What Should You Do?
Combating fleas requires a strategy. The fastest and most effective way to eliminate fleas is to treat the house, the yard and your pet. Remember that the pupae stage is very resistant to insecticides so you may need to retreat all areas about two weeks after the first treatment. BE CERTAIN TO READ LABEL INSTRUCTIONS CAREFULLY. Many chemicals can be toxic to cats, birds and aquarium fish so only use the appropriate product for specific applications.
House and Yard:
In the past few years many new products have been introduced to wage the war on fleas. These products have a distinct advantage over previous products. They are much safer for your pet and they have residual activity for a month or longer.
Program - Program is the first of the "New Generation" flea control products. This medication is given with food once a month to control flea reproduction. This product works to prevent the reproduction of the flea. While it does not kill adult fleas it will prevent fleas from multiplying out of control. If environmental control is not used it will take 4-6 weeks to cycle through the flea population before you will notice a dramatic improvement. This product is very safe and effective as a control once a flea infestation has been managed.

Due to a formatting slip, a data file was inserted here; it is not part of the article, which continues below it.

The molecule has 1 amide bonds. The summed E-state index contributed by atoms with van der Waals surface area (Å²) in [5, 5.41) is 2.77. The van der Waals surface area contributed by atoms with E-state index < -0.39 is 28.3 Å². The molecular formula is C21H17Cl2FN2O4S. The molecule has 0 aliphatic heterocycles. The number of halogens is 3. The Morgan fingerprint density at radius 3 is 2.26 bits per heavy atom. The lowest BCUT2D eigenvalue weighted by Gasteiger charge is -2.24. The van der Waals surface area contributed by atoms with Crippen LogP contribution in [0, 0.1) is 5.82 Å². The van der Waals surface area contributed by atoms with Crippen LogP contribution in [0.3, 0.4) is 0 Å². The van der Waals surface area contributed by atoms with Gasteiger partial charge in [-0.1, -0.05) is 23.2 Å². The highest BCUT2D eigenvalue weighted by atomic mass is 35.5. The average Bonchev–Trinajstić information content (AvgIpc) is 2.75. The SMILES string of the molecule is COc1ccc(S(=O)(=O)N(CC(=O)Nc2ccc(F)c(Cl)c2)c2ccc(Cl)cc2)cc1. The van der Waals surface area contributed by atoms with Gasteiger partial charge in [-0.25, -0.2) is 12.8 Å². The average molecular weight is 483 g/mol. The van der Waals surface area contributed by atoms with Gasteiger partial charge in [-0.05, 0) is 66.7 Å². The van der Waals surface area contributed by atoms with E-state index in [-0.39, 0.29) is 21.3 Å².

Advantage - Advantage is a topical insecticide that is applied between your pets shoulders to kill adult fleas. Unlike older products this insecticide does not get absorbed into your pet's body. It mixes with the oil layer on the surface of the skin and kills adult fleas on contact. This product is easy to apply; however, your pet must be at least 4 months of age before you can use it.
Frontline Spray and TopSpot: - Both of these products are topical insecticides that kill the adult flea on contact. One is applied as a spray and then massaged into the coat the other is applied between your pet's shoulder blades. They have the distinct advantage that they are also effective against ticks. Like the other products they can be re-applied once a month and are not affected by bathing.
Revolution for Cats: Revolution for cats not only protects against fleas and tick in cats, it also treats for intestinal parasites and ear mites.
We at the Animal HealthCare Center recommend Frontline Plus for dogs and Revolution for cats. If you have any questions about your particular flea problem give us a call.
Back to Contents